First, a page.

IDEAS home Printed from https://ideas.repec.org/
MyIDEAS: Log in (now much improved!) to save this paper

Promoting scientific faculties: does it work? Evidence from Italy

Listed author(s):
  • Maestri, Virginia

The object of this article is to assess the causal impact of promotions policies on students' choice of the field of study. We match the records of the students enrolled in two large universities with the records of the participating schools. Within the participating schools, some students took part in the program, while others did not. We adopted an "exposure" approach in which we define as treated all students of a cohort that were eligible for these activities. We find, on average, a positive and significant effect of the policy on targeted and non-targeted scientific bachelor's degrees and positive cross-treatment effects across subjects. However, if the policy has a considerable influence on male students' choices, it does not appear to have any effect on female students' choices. These findings suggest that the policy helped students in correcting their labor market expectations for graduating in science.

If you experience problems downloading a file, check if you have the proper application to view it first. In case of further problems read the IDEAS help page. Note that these files are not on the IDEAS site. Please be patient as the files may be large.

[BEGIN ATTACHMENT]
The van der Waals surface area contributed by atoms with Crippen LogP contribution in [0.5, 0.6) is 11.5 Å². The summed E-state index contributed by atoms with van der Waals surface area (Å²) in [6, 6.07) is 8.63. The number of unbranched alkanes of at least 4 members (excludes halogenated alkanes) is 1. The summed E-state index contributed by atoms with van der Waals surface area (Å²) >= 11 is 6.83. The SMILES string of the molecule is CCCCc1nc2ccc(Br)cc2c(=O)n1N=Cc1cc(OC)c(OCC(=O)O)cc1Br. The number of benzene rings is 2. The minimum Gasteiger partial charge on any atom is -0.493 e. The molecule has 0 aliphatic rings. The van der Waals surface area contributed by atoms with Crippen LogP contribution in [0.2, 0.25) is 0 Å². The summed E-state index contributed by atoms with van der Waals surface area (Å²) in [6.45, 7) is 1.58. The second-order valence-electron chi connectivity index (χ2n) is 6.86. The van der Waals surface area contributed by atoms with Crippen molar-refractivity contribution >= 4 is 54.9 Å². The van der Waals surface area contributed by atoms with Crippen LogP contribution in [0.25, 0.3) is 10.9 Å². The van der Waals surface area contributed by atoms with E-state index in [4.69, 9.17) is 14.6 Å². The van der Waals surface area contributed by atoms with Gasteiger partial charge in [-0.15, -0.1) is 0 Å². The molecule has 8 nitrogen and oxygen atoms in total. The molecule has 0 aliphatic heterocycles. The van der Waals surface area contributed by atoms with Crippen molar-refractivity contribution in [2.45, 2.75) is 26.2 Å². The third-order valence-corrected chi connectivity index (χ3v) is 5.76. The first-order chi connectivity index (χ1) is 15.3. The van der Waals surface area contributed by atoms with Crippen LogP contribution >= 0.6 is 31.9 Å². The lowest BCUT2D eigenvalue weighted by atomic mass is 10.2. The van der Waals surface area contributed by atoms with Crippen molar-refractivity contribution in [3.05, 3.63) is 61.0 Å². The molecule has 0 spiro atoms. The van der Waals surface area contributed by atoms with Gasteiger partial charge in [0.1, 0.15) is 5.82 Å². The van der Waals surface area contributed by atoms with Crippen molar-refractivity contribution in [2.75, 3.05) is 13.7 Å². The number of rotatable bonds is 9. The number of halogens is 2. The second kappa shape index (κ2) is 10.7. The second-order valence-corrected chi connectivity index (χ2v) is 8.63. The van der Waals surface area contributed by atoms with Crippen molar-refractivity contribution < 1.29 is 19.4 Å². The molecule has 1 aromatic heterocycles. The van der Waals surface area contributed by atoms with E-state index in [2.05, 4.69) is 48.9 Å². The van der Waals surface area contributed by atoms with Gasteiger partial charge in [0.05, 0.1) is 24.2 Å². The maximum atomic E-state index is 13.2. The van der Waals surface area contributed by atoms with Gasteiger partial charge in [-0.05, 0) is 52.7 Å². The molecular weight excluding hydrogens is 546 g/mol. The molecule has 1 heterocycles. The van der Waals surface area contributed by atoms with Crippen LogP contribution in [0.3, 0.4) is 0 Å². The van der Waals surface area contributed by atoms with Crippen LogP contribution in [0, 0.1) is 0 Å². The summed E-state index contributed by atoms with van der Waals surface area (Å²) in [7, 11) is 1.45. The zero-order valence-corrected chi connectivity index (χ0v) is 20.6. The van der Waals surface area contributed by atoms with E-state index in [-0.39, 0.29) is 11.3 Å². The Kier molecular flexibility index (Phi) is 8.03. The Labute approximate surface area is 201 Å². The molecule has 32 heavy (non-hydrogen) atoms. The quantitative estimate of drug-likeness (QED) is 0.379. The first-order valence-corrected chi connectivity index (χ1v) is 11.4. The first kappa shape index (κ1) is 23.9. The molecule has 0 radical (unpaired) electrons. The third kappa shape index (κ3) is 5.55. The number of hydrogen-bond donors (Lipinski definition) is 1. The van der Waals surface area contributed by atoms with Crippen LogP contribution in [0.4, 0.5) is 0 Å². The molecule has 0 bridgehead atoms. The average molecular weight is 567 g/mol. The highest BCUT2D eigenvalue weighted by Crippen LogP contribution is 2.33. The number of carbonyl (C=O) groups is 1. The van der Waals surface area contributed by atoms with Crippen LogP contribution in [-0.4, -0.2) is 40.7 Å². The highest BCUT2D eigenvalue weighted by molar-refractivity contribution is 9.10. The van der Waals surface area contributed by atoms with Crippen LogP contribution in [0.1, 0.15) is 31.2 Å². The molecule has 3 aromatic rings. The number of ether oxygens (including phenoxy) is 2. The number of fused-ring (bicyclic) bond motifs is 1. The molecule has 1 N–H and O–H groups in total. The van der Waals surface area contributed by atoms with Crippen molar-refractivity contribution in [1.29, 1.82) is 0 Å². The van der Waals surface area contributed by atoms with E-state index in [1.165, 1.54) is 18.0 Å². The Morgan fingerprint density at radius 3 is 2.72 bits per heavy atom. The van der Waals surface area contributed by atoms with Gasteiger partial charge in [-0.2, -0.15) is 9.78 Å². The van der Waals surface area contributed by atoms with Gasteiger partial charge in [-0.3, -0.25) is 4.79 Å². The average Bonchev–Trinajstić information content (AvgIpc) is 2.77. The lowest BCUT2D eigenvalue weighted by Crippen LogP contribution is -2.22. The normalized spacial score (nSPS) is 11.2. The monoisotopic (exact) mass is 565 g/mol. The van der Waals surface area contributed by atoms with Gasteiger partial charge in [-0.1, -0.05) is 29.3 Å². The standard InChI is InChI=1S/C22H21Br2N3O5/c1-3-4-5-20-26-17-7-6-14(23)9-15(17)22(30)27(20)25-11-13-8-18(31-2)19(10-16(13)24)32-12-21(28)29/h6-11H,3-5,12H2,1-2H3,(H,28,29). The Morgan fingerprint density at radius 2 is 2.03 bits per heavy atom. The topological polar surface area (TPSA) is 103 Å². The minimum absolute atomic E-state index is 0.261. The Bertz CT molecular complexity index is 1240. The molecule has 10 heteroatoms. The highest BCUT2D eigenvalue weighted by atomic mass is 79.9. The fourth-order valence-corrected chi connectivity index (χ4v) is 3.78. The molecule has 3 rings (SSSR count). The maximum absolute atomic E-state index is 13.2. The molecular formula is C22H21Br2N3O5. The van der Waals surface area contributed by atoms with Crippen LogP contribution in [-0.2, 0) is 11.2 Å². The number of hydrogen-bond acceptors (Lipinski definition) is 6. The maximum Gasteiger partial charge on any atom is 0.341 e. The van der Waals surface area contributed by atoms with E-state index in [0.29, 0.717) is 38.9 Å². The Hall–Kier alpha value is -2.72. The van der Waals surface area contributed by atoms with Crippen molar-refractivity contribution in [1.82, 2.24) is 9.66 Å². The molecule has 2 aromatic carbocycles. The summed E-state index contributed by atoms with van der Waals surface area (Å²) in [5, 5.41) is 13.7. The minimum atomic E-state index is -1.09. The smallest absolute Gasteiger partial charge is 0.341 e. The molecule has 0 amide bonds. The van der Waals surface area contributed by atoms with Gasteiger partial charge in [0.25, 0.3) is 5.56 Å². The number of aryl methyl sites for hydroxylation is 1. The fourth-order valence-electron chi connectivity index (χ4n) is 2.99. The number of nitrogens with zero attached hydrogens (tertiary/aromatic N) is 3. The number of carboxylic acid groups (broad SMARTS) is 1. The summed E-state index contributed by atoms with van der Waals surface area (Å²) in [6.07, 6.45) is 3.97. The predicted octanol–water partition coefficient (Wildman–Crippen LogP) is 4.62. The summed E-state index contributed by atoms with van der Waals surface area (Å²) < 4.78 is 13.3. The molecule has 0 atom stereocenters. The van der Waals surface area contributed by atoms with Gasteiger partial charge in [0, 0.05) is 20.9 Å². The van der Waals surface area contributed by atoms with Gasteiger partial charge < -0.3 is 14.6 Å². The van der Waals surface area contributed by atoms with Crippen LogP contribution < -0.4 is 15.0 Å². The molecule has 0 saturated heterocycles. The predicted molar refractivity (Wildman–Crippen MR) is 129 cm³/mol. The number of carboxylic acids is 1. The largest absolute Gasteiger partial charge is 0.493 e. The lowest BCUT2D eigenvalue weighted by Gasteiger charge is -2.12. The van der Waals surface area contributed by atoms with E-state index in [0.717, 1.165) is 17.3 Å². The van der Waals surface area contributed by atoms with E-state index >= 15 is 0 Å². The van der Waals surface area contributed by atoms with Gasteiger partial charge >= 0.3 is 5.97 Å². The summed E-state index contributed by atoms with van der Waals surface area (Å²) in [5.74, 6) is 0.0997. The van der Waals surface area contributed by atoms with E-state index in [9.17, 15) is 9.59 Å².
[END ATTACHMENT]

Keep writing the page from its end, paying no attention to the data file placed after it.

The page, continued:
File URL: https://mpra.ub.uni-muenchen.de/31546/1/MPRA_paper_31546.pdf
File Function: original version
Download Restriction: no

Paper provided by University Library of Munich, Germany in its series MPRA Paper with number 31546.

as
in new window

Length:
Date of creation: Apr 2009
Date of revision: Oct 2010
Handle: RePEc:pra:mprapa:31546
Contact details of provider: Postal:
Ludwigstraße 33, D-80539 Munich, Germany

Phone: +49-(0)89-2180-2459
Fax: +49-(0)89-2180-992459
Web page: https://mpra.ub.uni-muenchen.de

More information through EDIRC

References listed on IDEAS
Please report citation or reference errors to , or , if you are the registered author of the cited work, log in to your RePEc Author Service profile, click on "citations" and make appropriate adjustments.:

as
in new window